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Green Bean Nutrition

author image Michele Turcotte, MS, RD
Michele Turcotte is a registered, licensed dietitian, and a certified personal trainer with the National Academy of Sports Medicine. She has more than 12 years of experience in clinical and corporate settings, and has extensive experience in one-on-one diet counseling and meal planning. She has written freelance food and nutrition articles for Trouve Publishing Inc. since 2004.
Green Bean Nutrition
Fresh picked green beans on a basket. Photo Credit Yen-Hung Wang/iStock/Getty Images

Also known as string beans or snap beans, this bright green crunchy vegetable is in season and at its freshest in summer but is available frozen year-round. A colorful addition to any dinner plate, green beans are not just pretty -- they pack a powerful nutrition punch.


Green beans are about 4 inches in length, emerald green in color and slightly pointed at the end. Fresh green beans have a satisfying crunch when raw. They are in the same family as shell beans, such as pinto, black and kidney beans, but unlike those beans, you can eat an entire green bean, including the pod and seed.

The Basics

A 125-gram or 1-cup serving of green beans, cooked, provides 44 calories, 2.5 grams of protein, 10 grams of carbohydrates, zero grams of fat, 4 grams of dietary fiber and 1.25 milligrams of sodium. This vegetable is rich in many vitamins and minerals, including vitamins C and K, folate, potassium and manganese, according to the website NutritionValue. In addition, they are a food source of several carotenoids, which is a form of vitamin A found in fruits and vegetables that act as antioxidants. Carotenoids in green beans include beta-carotene, lutein and zeaxanthin.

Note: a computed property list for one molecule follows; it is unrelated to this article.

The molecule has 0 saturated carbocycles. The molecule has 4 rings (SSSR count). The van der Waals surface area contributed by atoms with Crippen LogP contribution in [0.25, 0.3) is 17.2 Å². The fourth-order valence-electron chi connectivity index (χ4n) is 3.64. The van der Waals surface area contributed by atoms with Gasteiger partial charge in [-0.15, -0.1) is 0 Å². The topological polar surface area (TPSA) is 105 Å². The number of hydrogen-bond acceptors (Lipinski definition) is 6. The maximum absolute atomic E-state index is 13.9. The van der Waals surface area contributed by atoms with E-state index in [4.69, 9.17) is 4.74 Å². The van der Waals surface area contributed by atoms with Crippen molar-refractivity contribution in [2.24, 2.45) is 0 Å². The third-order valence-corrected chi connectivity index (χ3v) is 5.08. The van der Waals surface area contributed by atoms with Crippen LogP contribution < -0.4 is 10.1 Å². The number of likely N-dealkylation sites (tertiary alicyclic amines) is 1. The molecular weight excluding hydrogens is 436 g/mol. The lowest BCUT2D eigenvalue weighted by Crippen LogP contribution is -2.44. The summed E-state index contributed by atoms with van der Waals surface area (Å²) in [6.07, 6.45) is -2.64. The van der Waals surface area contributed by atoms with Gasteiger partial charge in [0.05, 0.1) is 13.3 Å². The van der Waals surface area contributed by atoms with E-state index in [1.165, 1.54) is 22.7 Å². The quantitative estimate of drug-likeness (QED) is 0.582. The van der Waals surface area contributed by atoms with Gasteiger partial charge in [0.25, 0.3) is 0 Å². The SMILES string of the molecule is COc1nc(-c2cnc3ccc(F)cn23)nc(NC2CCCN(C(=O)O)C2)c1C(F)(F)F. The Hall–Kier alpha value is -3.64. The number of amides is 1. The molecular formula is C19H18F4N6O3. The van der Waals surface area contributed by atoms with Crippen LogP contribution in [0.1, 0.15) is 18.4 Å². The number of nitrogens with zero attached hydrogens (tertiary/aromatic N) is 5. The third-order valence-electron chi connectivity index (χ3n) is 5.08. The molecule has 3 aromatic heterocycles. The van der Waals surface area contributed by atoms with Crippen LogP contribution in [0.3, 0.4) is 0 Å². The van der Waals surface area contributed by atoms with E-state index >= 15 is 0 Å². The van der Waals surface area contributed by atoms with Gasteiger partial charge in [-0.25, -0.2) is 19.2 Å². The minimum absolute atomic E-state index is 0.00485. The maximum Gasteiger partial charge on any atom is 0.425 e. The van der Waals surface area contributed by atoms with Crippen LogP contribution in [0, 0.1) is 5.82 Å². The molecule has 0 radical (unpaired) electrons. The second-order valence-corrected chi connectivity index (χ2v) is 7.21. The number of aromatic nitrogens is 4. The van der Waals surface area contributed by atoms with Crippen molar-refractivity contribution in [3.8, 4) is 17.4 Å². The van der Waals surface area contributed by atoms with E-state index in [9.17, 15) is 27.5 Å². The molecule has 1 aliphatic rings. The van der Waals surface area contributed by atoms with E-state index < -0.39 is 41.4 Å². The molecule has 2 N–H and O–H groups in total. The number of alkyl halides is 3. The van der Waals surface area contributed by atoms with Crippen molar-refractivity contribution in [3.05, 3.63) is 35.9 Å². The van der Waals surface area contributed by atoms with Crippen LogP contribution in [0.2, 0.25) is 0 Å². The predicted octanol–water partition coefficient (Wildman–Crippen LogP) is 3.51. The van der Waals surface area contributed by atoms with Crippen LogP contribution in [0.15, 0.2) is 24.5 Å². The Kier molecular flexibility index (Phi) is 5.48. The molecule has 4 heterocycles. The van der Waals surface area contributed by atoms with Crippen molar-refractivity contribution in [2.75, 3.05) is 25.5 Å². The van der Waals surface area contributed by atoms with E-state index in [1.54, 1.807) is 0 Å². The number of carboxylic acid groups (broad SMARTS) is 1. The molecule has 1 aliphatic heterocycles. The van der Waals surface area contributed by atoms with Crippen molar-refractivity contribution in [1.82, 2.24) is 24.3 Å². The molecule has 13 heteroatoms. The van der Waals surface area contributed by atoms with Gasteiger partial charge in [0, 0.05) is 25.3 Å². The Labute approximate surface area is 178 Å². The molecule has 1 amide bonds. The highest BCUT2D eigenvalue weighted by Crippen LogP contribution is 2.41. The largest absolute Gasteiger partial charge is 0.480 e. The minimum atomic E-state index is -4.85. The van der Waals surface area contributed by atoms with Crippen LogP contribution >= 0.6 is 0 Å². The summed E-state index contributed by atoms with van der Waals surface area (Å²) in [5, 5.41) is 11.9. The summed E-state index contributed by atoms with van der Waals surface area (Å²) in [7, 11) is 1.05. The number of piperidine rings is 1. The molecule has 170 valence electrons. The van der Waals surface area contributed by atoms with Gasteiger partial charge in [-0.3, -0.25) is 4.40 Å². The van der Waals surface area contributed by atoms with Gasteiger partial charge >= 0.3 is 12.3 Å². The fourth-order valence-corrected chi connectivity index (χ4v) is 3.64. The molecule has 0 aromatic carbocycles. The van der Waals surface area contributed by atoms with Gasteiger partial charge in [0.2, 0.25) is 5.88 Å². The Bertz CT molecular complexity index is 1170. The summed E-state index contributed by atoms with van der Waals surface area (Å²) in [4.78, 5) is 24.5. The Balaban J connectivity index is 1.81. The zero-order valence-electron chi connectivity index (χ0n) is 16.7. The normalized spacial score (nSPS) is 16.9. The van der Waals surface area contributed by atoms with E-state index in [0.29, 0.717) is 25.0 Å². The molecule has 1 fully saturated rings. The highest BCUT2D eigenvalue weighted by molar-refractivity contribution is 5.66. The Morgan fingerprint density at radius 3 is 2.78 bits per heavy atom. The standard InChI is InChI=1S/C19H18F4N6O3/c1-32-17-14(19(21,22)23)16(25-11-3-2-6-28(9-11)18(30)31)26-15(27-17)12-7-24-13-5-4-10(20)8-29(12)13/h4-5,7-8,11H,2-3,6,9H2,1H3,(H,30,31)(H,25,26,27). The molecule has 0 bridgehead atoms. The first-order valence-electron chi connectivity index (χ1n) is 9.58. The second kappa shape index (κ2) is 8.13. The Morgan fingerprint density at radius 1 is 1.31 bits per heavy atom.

Vitamin and Mineral Highlights

One cup of cooked green beans, or 125 grams, provides 875 IU of vitamin A, or 17 percent of the recommended daily value; 12.1 milligrams of vitamin C, or 20 percent of the DV; 41.3 micrograms of folate, or 10 percent of the DV; and 373 milligrams of potassium, or 10 percent of the DV. The U.S. Department of Agriculture says American adults do not consume enough vitamin A, vitamin C, potassium or dietary fiber; children and adolescents fall short on dietary fiber and potassium; and older adults do not consume enough folate-rich foods -- making green beans an excellent choice.

Anticancer Benefits

Vitamin C, in conjunction with the carotenoids, help to support the immune system and prevent cellular damage caused by free radicals. Free radicals are molecules that, when exposed to oxygen, damage DNA. Folate may help prevent DNA damage and cellular mutation as well. According to the National Cancer Institute, populations that consume diets rich in fruits and vegetables have a lower cancer risk, in part, due to their high carotenoid, vitamin A and C content. This protective benefit is particularly pronounced for cancers of the lung, gastrointestinal tract, breast, oral cavity, pancreas, uterine cervix, and ovary. Green beans are rich in all of these protective nutrients.

Serving Suggestions

Eating 1 cup of green beans meets nearly half of your vegetable requirement for the day. Enjoy this low-calorie vegetable raw or cooked, hot or cold. They are a key ingredient for a cold Salad Nicoise. This salad also contains tuna fish and potatoes, two other healthy foods. For a tasty side dish, sauté green beans with shiitake mushrooms in olive oil. For your holiday dinner, prepare the classic dish green beans almondine, or roast them with red bell peppers, garlic, olive oil and fresh herbs.

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